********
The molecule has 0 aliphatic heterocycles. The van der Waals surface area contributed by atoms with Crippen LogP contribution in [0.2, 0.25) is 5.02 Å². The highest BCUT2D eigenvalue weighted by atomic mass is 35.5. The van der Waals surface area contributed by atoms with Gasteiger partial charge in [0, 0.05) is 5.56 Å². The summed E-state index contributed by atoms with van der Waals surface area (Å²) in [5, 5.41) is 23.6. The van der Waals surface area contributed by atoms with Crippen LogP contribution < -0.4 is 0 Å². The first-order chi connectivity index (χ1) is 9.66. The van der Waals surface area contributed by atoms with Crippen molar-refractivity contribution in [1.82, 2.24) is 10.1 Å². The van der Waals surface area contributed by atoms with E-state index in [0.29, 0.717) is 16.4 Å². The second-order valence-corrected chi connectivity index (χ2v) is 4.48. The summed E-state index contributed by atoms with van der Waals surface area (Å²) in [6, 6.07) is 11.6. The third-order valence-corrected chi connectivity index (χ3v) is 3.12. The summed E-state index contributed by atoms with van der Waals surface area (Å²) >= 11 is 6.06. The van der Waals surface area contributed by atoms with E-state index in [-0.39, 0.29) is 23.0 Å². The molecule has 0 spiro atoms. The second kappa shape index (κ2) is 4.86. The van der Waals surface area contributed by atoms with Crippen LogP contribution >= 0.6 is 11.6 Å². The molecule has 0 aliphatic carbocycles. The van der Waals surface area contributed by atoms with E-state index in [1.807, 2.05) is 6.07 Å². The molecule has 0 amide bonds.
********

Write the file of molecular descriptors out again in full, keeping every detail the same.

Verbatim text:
The molecule has 0 aliphatic heterocycles. The van der Waals surface area contributed by atoms with Crippen LogP contribution in [0.2, 0.25) is 5.02 Å². The highest BCUT2D eigenvalue weighted by atomic mass is 35.5. The van der Waals surface area contributed by atoms with Gasteiger partial charge in [0, 0.05) is 5.56 Å². The summed E-state index contributed by atoms with van der Waals surface area (Å²) in [5, 5.41) is 23.6. The van der Waals surface area contributed by atoms with Crippen LogP contribution < -0.4 is 0 Å². The first-order chi connectivity index (χ1) is 9.66. The van der Waals surface area contributed by atoms with Crippen molar-refractivity contribution in [1.82, 2.24) is 10.1 Å². The van der Waals surface area contributed by atoms with E-state index in [0.29, 0.717) is 16.4 Å². The second-order valence-corrected chi connectivity index (χ2v) is 4.48. The summed E-state index contributed by atoms with van der Waals surface area (Å²) in [6, 6.07) is 11.6. The third-order valence-corrected chi connectivity index (χ3v) is 3.12. The summed E-state index contributed by atoms with van der Waals surface area (Å²) >= 11 is 6.06. The van der Waals surface area contributed by atoms with E-state index in [-0.39, 0.29) is 23.0 Å². The molecule has 0 spiro atoms. The second kappa shape index (κ2) is 4.86. The van der Waals surface area contributed by atoms with Crippen LogP contribution >= 0.6 is 11.6 Å². The molecule has 0 aliphatic carbocycles. The van der Waals surface area contributed by atoms with E-state index in [1.807, 2.05) is 6.07 Å². The molecule has 0 amide bonds.